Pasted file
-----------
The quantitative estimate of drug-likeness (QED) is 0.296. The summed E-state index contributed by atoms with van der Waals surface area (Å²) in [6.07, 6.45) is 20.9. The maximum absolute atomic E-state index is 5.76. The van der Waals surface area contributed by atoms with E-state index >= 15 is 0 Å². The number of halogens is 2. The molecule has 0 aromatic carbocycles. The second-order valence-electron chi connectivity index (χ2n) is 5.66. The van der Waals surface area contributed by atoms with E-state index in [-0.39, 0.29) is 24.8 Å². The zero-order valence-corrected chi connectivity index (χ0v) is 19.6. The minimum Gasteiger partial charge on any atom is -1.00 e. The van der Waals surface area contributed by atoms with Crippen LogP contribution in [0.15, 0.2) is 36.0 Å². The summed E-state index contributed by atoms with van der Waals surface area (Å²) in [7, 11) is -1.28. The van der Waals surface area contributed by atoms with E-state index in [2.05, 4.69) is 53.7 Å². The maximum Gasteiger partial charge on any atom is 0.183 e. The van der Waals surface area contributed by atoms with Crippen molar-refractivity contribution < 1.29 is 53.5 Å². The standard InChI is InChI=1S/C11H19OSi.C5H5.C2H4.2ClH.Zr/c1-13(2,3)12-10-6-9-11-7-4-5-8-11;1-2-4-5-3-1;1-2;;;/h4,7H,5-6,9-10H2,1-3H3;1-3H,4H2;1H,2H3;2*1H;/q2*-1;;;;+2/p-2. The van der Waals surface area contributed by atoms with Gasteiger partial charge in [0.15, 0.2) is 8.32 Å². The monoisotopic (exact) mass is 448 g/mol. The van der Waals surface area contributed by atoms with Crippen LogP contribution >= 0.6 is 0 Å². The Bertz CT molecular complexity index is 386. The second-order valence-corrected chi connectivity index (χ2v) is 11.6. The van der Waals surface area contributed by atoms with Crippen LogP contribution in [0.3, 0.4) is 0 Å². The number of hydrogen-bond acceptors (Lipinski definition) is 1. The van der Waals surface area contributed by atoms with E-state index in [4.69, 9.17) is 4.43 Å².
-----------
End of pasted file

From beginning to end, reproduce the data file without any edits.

The quantitative estimate of drug-likeness (QED) is 0.296. The summed E-state index contributed by atoms with van der Waals surface area (Å²) in [6.07, 6.45) is 20.9. The maximum absolute atomic E-state index is 5.76. The van der Waals surface area contributed by atoms with E-state index >= 15 is 0 Å². The number of halogens is 2. The molecule has 0 aromatic carbocycles. The second-order valence-electron chi connectivity index (χ2n) is 5.66. The van der Waals surface area contributed by atoms with E-state index in [-0.39, 0.29) is 24.8 Å². The zero-order valence-corrected chi connectivity index (χ0v) is 19.6. The minimum Gasteiger partial charge on any atom is -1.00 e. The van der Waals surface area contributed by atoms with Crippen LogP contribution in [0.15, 0.2) is 36.0 Å². The summed E-state index contributed by atoms with van der Waals surface area (Å²) in [7, 11) is -1.28. The van der Waals surface area contributed by atoms with E-state index in [2.05, 4.69) is 53.7 Å². The maximum Gasteiger partial charge on any atom is 0.183 e. The van der Waals surface area contributed by atoms with Crippen molar-refractivity contribution < 1.29 is 53.5 Å². The standard InChI is InChI=1S/C11H19OSi.C5H5.C2H4.2ClH.Zr/c1-13(2,3)12-10-6-9-11-7-4-5-8-11;1-2-4-5-3-1;1-2;;;/h4,7H,5-6,9-10H2,1-3H3;1-3H,4H2;1H,2H3;2*1H;/q2*-1;;;;+2/p-2. The van der Waals surface area contributed by atoms with Gasteiger partial charge in [0.15, 0.2) is 8.32 Å². The monoisotopic (exact) mass is 448 g/mol. The van der Waals surface area contributed by atoms with Crippen LogP contribution >= 0.6 is 0 Å². The Bertz CT molecular complexity index is 386. The second-order valence-corrected chi connectivity index (χ2v) is 11.6. The van der Waals surface area contributed by atoms with Crippen LogP contribution in [0.3, 0.4) is 0 Å². The number of hydrogen-bond acceptors (Lipinski definition) is 1. The van der Waals surface area contributed by atoms with E-state index in [4.69, 9.17) is 4.43 Å².